GINA Law Prohibits Employers from Using Genetic Information But Wellness Programs With Financial Incentives Are OK For Access?
Posted Nov 17 2010 3:21pm
We have Wellness programs coming out our ears today and they are not a bad thing but one questions the angles of how this is occurring and data access. With the use of biometric monitoring with devices that report data, we may have some gray areas up for discussion? If an employer offers a Wellness program that an employee can volunteer for, how does the employer and the Wellness program use that data, as we all know today by reading the news, there’s money in your health data and privacy issues get a bit gray.
So if you are applying for a job, you are protected, but what if you join the Wellness program and what if it collects data from a biometric device? Many of these biometric companies have disclosures that are fine print and allude to the fact that they work with 3rd parties and could sell data? Well who are these 3rd parties as there are many out there available to work with for sure and new ones pop up all the time. Some offer a disclosure that they use anonymized data only but do they really? If a device reports data then they have it all and it all depends on the algorithms they use for reports. Yup, we are back to those algorithms once again. We have below the first court challenge on the GINA law and not too long ago Blue Cross was accused of running the “breast cancer algorithm” too, which may or may not relate to a genetic test being taken. I am not saying anyone is doing it or not but just making the statement that the availability and data functions are there to do it if one desired.
As a matter of fact, some insurance companies own Wellness programs too, so do they share data? It is certainly available to do so, and do they do it? We don’t really know as those algorithms and mathematical processes run behind the scenes and of late what we hear and what we see sometimes is not always the same. Just as a demonstration of how risk management algorithms work, below is the story about an unborn baby and as soon as the child was born, new algorithms were run and they didn’t want to pay the bill. Sounds awful indeed, but the insurance business is notorious for not attaching real people to their formulas and make decisions that are not human like. Many employees will not ask questions either as they know bringing up questions from what is shown on the screen brings attention to their job and performance and many are on programs to meet goals and are reviewed according to their job descriptions or have bonuses on pay for performance.
So at times we come to ask the question do they really want me to be well or is this a way of getting some data to sell, or is it both and which is the priority? Certainly we can have a win-win if all play by the rules, but it doesn’t always happen that way. To go even a step further here, behavior predictions enter the picture here too so will they eventually be predicting your behavior and will some of your genetic information as shown through a wellness program be analyzed? Remember you may have signed that privacy away with participation. These folks below are the experts of gathering and selling data, a company that sells behavioral algorithms to insurance companies and Red Brick uses the algorithms created by Ingenix, a subsidiary of United Healthcare, so they seem to wrap around each other at some point.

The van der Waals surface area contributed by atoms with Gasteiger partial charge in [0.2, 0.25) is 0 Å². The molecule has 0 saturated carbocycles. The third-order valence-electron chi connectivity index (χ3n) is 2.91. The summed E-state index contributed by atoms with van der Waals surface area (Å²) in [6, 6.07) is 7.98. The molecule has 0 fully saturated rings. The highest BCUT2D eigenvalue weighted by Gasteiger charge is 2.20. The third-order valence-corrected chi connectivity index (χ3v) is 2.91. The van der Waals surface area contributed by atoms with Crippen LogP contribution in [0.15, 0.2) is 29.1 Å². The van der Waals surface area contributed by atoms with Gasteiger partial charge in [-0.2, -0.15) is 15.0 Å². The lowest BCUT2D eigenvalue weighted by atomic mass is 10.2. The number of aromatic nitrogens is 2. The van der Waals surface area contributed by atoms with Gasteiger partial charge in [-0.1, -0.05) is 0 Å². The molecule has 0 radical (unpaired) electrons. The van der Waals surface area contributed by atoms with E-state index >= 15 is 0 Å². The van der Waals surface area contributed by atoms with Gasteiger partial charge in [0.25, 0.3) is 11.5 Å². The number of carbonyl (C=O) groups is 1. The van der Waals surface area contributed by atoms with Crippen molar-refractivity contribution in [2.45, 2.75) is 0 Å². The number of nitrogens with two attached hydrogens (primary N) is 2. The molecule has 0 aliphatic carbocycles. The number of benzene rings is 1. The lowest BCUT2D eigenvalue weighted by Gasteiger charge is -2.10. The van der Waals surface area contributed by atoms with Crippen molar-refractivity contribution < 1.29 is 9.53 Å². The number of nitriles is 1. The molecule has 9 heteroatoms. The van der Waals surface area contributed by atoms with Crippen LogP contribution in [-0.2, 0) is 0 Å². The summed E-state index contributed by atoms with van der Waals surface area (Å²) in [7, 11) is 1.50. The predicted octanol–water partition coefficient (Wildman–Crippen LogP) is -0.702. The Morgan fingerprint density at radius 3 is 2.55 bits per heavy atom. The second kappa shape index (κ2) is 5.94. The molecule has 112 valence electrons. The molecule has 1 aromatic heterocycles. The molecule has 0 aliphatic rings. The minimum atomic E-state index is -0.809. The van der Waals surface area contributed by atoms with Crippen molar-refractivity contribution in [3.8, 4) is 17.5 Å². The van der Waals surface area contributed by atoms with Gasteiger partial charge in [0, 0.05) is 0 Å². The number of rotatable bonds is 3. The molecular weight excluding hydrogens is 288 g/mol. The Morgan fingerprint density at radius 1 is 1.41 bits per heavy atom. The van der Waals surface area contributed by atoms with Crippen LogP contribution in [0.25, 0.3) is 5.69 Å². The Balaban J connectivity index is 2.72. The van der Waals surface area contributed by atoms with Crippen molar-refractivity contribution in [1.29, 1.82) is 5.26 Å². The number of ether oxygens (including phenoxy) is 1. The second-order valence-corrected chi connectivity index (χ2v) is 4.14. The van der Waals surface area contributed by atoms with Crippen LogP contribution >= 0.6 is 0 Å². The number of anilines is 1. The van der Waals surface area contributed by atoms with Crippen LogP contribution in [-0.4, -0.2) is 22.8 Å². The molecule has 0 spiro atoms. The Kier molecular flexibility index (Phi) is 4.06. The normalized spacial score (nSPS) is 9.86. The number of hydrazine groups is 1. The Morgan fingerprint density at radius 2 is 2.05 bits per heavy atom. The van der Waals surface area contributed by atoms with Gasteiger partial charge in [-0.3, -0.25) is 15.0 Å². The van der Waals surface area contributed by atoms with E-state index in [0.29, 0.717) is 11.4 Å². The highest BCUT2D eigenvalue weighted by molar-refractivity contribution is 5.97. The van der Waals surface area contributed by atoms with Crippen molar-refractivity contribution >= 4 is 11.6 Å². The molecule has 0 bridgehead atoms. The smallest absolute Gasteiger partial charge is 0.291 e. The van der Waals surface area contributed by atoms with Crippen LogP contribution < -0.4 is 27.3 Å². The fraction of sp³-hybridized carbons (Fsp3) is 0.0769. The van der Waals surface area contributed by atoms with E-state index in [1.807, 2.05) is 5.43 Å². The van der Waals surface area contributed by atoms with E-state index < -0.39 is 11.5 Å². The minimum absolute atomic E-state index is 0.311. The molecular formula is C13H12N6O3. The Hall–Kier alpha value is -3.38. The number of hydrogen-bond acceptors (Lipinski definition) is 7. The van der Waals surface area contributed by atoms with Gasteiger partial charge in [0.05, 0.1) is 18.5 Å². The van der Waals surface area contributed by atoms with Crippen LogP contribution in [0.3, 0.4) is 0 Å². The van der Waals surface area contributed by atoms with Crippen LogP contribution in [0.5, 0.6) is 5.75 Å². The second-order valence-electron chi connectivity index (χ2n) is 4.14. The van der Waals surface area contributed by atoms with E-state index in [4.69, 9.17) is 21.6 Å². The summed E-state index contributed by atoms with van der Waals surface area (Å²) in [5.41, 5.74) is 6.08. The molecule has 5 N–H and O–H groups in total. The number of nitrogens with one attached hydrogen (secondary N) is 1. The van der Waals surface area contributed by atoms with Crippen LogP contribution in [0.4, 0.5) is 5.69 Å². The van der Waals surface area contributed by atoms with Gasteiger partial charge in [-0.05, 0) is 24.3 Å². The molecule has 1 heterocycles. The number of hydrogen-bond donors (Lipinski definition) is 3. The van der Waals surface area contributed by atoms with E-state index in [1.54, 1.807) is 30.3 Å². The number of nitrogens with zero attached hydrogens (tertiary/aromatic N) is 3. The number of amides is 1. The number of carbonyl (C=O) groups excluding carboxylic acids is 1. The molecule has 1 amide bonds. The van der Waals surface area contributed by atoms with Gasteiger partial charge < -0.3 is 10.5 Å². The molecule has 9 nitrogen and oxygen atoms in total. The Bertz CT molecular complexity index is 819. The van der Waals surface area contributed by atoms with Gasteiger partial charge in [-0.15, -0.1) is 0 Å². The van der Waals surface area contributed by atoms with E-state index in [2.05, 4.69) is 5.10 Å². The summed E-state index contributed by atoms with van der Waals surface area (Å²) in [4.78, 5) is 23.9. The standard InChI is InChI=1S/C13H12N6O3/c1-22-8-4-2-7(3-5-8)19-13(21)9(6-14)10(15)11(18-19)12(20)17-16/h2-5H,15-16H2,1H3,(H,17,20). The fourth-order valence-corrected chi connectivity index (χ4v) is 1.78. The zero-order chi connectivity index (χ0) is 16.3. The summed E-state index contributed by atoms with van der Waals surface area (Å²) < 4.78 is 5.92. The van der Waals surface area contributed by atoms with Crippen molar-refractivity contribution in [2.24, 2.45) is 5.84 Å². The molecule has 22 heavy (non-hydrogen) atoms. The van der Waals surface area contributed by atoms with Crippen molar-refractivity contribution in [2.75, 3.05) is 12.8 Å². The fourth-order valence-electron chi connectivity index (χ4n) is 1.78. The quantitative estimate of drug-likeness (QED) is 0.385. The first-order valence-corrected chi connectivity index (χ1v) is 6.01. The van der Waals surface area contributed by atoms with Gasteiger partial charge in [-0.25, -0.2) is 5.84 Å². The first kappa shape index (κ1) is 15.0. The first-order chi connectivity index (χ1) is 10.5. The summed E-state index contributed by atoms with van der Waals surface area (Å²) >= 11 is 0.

We seem to have lost some wisdom here in healthcare due to the eternal search for the perfect costing algorithms at times. The software mentioned above learns your behavior patterns so thus combining with genetic information, what kind of a predictive mold do they ascertain about you one might ask? As analytics keep moving in this direction is also crosses the lines with “scoring” individuals too for coverage.
Until we get some algorithmic centric laws in place, it’s a big mess and it doesn’t help to have a Congress that is for the large part “non participants” in technology and so many sit in denial. I wrote the post at the link below back in August of 2009 and we are still at the same crossroad with those that don’t get it.
In the meantime, it seems to be that GINA too has been watered down and there’s a ton of loopholes with Wellness programs that can get and analyze or even sell your data from the employer side and time will give us some ideas as we see new marketing in those areas appear, perhaps disguised so the average consumer doesn’t understand it, but that is nothing new as those processes have been going on for a long time and we read about them usually in the form of a new OMG story that hits the news today. If offered a wellness program, just read all the fine print as best you can and ask questions and more questions about the privacy end of things as again you may be giving up a lot and may not realize it. The data is there to be queried and available and will it be done if there’s a dollar to be made we might ask? I used to write code and have done hundreds of queries for creating software so if the data is there will they query it for dollars, probably, as that’s the main flux of all this today. BD
According to Workforce Management, Title II of the GINA "prohibits using genetic information in making employment decisions, restricts acquisition of genetic information by employers and strictly limits its disclosure." Broadly, genetic information includes information about a prospective hire's genetic tests and "the manifestation of a disease or disorder" in that person or in his or her family members.
The one bright spot for employers in the final regulations? They may use genetic information "in connection with voluntary wellness programs" even when those voluntary programs include a financial incentive.